Pope Francis’ sibling – Maria Elena Bergoglio – made the shock revelation in 2013 as the Vatican chief came under fire from critics. Some in the Catholic church claimed at the time the Pope may have colluded with the military junta in Argentina. But Ms Bergoglio said that Francis would oppose such politics after his family fled Italy during the dictatorial rule of Benito Mussolini.
She said allegations that her brother, Jorge Mario Bergoglio (Pope Francis), had turned a blind eye to the brutal rule of Argentina’s military junta in the 1970s and early 1980s were hurtful and false.
She told La Stampa newspaper: “Does it really seem credible to you? It would have meant betraying all the lessons that our father taught us with the difficult decision he made (to emigrate).
“I remember my father often saying that the advent of the Fascist regime was the reason why he made up his mind to leave the country.”
Their parents, Mario, a railway worker, and Regina, emigrated from Piedmont in northwestern Italy after Mussolini came to power in 1922.
Mussolini abandoned the Italian constitution in 1925, establishing a dictatorship and diminishing democratic processes in the country.
He was leader of the National Fascist Party, and ruled until 1943. His politics inspired future dictators such as Nazi Germany’s Adolf Hitler.
In 2013, accusations against Pope Francis argued that he was complicit in the kidnapping and torture of two priests during the country’s “dirty war”.
The Vatican hit back forcefully, saying the allegations were baseless and defamatory.
Father Federico Lombardi, the Vatican spokesman, said the accusations were being levelled as part of a “Left-wing, anti-clerical” smear campaign and insisted that the charges would be “clearly and firmly denied”.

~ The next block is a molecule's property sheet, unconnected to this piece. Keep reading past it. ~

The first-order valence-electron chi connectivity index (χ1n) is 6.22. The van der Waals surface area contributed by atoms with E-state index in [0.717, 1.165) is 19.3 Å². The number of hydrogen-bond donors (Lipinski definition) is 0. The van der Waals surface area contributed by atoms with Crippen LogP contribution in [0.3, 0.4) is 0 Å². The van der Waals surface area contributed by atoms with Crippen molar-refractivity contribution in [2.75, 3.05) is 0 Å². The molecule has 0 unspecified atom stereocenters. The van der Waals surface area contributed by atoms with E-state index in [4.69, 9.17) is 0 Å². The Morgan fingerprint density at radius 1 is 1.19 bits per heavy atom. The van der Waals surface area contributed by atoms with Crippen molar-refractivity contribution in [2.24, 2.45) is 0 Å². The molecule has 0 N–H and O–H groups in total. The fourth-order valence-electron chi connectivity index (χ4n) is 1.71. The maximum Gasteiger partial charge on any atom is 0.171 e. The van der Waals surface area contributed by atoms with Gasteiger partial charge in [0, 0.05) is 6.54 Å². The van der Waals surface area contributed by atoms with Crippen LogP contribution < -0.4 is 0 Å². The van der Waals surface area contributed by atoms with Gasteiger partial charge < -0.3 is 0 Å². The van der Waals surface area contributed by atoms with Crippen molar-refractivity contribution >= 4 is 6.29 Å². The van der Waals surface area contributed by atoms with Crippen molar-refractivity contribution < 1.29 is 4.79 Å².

Mrs Bergoglio, 65, the divorced mother of two adult sons, said: “He protected and helped many people who were being persecuted by the dictatorship.
“They were dark times and one needed to be very careful, but his commitment to victims is well documented.”
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The Pope’s sister lives in the industrial Buenos Aires commuter town of Ituzaingo – contrasting with the grandeur of the Vatican.
Their family emigrated from Portacomaro, a village of around 2,000 people.
Francis speaks fluent Italian with a slight Spanish intonation, and his links to Italy were thought to have smoothed his election by his fellow cardinals in the secret conclave, held in the Sistine Chapel.
He is the third successive Pope to come from outside Italy after centuries of Italian domination of the papacy, following Pope John Paul II, the Polish pontiff, and Benedict XVI, from Germany.
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